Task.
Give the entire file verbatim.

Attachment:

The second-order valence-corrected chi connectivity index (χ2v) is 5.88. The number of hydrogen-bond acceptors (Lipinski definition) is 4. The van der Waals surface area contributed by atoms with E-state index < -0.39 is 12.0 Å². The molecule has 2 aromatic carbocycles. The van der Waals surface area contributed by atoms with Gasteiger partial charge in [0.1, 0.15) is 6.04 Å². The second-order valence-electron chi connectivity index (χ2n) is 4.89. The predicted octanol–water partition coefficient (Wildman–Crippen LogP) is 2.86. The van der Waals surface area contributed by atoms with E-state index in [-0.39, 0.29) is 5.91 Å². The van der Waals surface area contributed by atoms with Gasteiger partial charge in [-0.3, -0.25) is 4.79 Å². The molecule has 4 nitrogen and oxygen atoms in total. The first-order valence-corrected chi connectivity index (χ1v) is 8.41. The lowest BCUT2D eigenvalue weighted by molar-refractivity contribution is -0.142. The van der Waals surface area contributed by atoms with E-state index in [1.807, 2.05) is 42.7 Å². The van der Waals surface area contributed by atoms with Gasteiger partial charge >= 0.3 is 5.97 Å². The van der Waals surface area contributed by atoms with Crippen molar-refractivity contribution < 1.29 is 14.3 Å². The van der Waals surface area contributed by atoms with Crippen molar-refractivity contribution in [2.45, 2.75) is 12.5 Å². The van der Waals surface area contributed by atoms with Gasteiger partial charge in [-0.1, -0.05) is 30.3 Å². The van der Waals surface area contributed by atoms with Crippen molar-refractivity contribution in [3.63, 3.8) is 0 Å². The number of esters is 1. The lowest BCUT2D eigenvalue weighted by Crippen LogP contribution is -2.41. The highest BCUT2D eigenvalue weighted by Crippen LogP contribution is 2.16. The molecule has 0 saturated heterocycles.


The second-order valence-corrected chi connectivity index (χ2v) is 5.88. The number of hydrogen-bond acceptors (Lipinski definition) is 4. The van der Waals surface area contributed by atoms with E-state index < -0.39 is 12.0 Å². The molecule has 2 aromatic carbocycles. The van der Waals surface area contributed by atoms with Gasteiger partial charge in [0.1, 0.15) is 6.04 Å². The second-order valence-electron chi connectivity index (χ2n) is 4.89. The predicted octanol–water partition coefficient (Wildman–Crippen LogP) is 2.86. The van der Waals surface area contributed by atoms with E-state index in [-0.39, 0.29) is 5.91 Å². The van der Waals surface area contributed by atoms with Gasteiger partial charge in [-0.3, -0.25) is 4.79 Å². The molecule has 4 nitrogen and oxygen atoms in total. The first-order valence-corrected chi connectivity index (χ1v) is 8.41. The lowest BCUT2D eigenvalue weighted by molar-refractivity contribution is -0.142. The van der Waals surface area contributed by atoms with E-state index in [1.807, 2.05) is 42.7 Å². The van der Waals surface area contributed by atoms with Gasteiger partial charge >= 0.3 is 5.97 Å². The van der Waals surface area contributed by atoms with Crippen molar-refractivity contribution < 1.29 is 14.3 Å². The van der Waals surface area contributed by atoms with Crippen molar-refractivity contribution in [2.45, 2.75) is 12.5 Å². The van der Waals surface area contributed by atoms with Gasteiger partial charge in [-0.1, -0.05) is 30.3 Å². The van der Waals surface area contributed by atoms with Crippen molar-refractivity contribution in [3.63, 3.8) is 0 Å². The number of esters is 1. The lowest BCUT2D eigenvalue weighted by Crippen LogP contribution is -2.41. The highest BCUT2D eigenvalue weighted by Crippen LogP contribution is 2.16. The molecule has 0 saturated heterocycles.